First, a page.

Set during Catching Fire. Katniss is not the narrator.
The Hunger Games belongs to Suzanne Collins, Scholastic Press, et al. No copyright infringement intended.
To my NC readers - more is coming soon, promise.
My alarm wakes me with its usual cheerful song before the sky outside my train car has even begun to pale. But unlike my usual self, I do not leap from bed, ready to tackle the day. I gently turn off the alarm and roll over, one thought running through my mind: I dread today.
I have always hated District Twelve. Hated the long train ride from the Capitol, hated its grimy streets and sour residents. Hated its tributes, who refuse to play the Games the way they are meant to be played, who seem to have no will to survive. Hated its one, drunken mentor, where there should be two. Hated that every year I do my very best to propel District Twelve to the top, and every year I am disappointed.
I never let my hate or my disappointment show, of course. I'm a professional, and the very best I could hope for was to be moved to a better District. That's what I believed until last year, that is.
Last year, the Seventy-Fourth Hunger Games, was finally, finally a good year. I had tributes with promise, for the first time in ages. They even managed to rouse Haymitch from his drunken stupor. And new stylists to boot, with ideas that first seemed crazy to me, but once I saw how the crowd reacted, I knew Portia and Cinna were gems.
And oh, when Peeta declared his love live on television, I felt that maybe I finally had a chance to prove my worth as a District escort. The sponsors started pouring in, faster than Haymitch and I could manage. I really began to believe that she might win.
The rule change shifted everything, brought my two tributes back together in the arena. Neither Haymitch nor I breathed it, worried that even saying it aloud would jinx it. But the words were never far from my mind, in those last days of the Seventy-Fourth Hunger Games: they could both win, they could both win. I would be the first escort in nearly a quarter century to bring a win for District Twelve, and the first ever to produce two winning tributes in the same year.
At the last moment, when we nearly lost them both to their tragic love for each other, I couldn't even breathe. But when the trumpets blared and Claudius Templesmith declared them both the winners – why, I actually hugged Haymitch!
He said something to me that night, as we watched the medical teams patch up our poor battered tributes. He wasn't the only living victor in Twelve anymore, he said. We would finally have a second mentor, like all the other Districts have.
And it would be her.
I watched through the glass as she slept, as the doctors healed her wounds and erased her scars. I liked her. Had liked her from the beginning, from the moment her voice cut through the sodden crowd, volunteering in her sister's stead. And now the future opened in front of me. I would get to work with her, for years even. I would introduce her to the Capitol, take her to parties, show her all my favorite little boutiques. Together we would devise strategies, court sponsors, and bring more wins to Twelve. She would be someone to trust, someone to bond with over many years of Games. Someone to temper Haymitch. Someone… who could be like a sister to me.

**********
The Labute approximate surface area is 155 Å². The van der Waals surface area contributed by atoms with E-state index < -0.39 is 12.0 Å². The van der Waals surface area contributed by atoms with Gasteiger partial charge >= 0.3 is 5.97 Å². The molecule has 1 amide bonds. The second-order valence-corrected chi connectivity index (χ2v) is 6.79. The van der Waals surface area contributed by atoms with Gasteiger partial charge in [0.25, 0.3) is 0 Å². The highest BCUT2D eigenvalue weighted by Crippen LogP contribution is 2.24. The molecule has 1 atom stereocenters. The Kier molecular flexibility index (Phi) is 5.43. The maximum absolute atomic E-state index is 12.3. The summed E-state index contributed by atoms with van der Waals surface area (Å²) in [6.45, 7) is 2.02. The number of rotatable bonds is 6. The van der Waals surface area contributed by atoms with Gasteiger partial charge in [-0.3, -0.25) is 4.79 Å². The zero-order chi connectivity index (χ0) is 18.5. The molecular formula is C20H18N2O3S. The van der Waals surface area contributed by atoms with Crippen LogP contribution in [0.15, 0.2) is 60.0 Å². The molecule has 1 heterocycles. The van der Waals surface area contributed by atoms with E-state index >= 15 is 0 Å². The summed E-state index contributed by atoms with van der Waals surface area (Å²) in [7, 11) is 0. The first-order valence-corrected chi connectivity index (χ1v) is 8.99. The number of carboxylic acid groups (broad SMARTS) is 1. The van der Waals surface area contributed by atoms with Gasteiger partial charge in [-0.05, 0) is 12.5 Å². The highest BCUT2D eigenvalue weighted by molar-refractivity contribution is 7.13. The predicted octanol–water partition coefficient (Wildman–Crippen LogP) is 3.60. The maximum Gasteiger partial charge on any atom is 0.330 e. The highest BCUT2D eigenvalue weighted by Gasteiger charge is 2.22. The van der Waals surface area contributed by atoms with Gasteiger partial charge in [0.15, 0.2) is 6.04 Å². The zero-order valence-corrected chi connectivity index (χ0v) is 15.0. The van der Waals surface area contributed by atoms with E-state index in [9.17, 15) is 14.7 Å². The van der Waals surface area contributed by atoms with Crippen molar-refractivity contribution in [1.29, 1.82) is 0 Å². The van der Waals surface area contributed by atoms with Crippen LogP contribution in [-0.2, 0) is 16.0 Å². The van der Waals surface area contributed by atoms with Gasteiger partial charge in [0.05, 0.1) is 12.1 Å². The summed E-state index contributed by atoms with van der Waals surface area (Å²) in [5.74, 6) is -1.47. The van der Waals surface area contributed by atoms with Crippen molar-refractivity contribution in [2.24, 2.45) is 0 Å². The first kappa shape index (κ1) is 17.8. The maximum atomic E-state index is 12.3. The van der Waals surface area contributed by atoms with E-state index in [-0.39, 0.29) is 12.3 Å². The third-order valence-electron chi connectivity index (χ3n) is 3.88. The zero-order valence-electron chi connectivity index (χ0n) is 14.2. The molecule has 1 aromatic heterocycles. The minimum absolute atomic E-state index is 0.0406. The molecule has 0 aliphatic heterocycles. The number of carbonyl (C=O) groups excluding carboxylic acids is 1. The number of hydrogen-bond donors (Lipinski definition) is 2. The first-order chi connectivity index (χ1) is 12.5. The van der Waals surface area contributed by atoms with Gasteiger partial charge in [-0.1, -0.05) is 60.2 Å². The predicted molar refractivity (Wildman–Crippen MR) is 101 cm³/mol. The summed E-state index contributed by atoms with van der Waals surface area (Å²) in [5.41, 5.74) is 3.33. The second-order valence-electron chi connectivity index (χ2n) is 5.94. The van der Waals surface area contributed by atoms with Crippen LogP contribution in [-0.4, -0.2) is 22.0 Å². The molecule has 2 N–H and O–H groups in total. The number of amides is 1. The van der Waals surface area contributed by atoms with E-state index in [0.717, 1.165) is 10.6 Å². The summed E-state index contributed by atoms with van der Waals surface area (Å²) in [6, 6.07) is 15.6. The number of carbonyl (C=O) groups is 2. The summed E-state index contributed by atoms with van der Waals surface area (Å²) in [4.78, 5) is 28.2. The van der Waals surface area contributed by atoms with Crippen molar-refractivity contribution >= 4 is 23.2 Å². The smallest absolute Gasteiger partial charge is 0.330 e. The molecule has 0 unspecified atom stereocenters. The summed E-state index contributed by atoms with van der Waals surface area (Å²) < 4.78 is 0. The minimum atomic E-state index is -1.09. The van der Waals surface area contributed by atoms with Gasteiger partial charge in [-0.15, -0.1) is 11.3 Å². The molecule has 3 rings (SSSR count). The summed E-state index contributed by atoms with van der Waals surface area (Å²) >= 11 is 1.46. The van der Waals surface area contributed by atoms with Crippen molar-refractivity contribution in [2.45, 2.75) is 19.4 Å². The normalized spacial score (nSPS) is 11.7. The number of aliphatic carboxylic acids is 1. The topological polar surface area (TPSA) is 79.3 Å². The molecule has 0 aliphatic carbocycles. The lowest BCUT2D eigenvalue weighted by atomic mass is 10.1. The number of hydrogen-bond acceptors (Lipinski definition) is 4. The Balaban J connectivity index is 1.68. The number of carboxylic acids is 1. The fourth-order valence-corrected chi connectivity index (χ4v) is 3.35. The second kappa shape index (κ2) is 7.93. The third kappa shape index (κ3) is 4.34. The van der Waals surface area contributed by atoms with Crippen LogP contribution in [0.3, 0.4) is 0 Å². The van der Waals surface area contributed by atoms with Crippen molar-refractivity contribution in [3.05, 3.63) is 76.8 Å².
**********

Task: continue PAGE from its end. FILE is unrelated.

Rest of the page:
So when the job offer came to be the escort for the much stronger District Four, I turned it down. They seemed surprised, and asked me which District I wanted. Twelve, I said. I wanted Twelve.
I had no warning about the Quell, of course. No one did. I saw it live on TV, the same as everyone. It took a few seconds for the truth to sink in. The tributes would be reaped from the existing pool of victors. District Twelve only has three victors, and only one female victor. The future that I had imagined was suddenly gone. Snuffed out, stolen from me.
And I began to dread today.
I do get out of bed eventually. No amount of hiding in my room will keep today from happening. I shower and dress, and secure the wig I bought especially for today. It's the same gold as her pin, the most solidarity I can show her now that she's a tribute again.
District Twelve is as dirty and downtrodden as ever, sweltering under the sort of humidity we never see in the Capitol. The crowd in the square is nearly morose, which I can't understand. None of them, none of their children, none of their friends are up for the Reaping today. Only my friends.
I climb the same rickety stage as every year, and see with horror that they're using the same huge glass balls for the Reaping as they always do. But instead of being piled high with names, they are each practically empty. Only two slips lay folded neatly at the bottom of the glass ball nearest me. Haymitch and Peeta. And in the far ball, only one.
I listen to the Mayor's history of the Games without really hearing it. And then it's my cue, and I stand and cross to the far ball, glinting emptily in the hot summer sun. My hands are shaking and I can't seem to get a grip on the one small slip of paper. I don't want to get a grip on it, I don't want to draw it out and call her name, I don't want—
I take a deep breath and force myself not to burst into tears. Not here, in front of this grimy District and the crowd's judging eyes. Not on TV, in front of all of Panem. My hand stills and I feel the paper brush my fingertips. I pull it out, unfold it and smooth it in my hands. Her name is printed in her neat handwriting, and I have to clear my throat before I speak, tears threatening to choke me.
I take a breath, hating this moment I've dreaded for the last few months. Hating this District, the heat, the coal dust. Hating whoever came up with this Quell seventy-five years ago. Hating myself for caring. But not her. I don't think I could ever hate her.
My voice is stronger than I hoped for, though I wonder if anyone besides me can hear the sadness in it when I read out the name on the slip:
I hate today.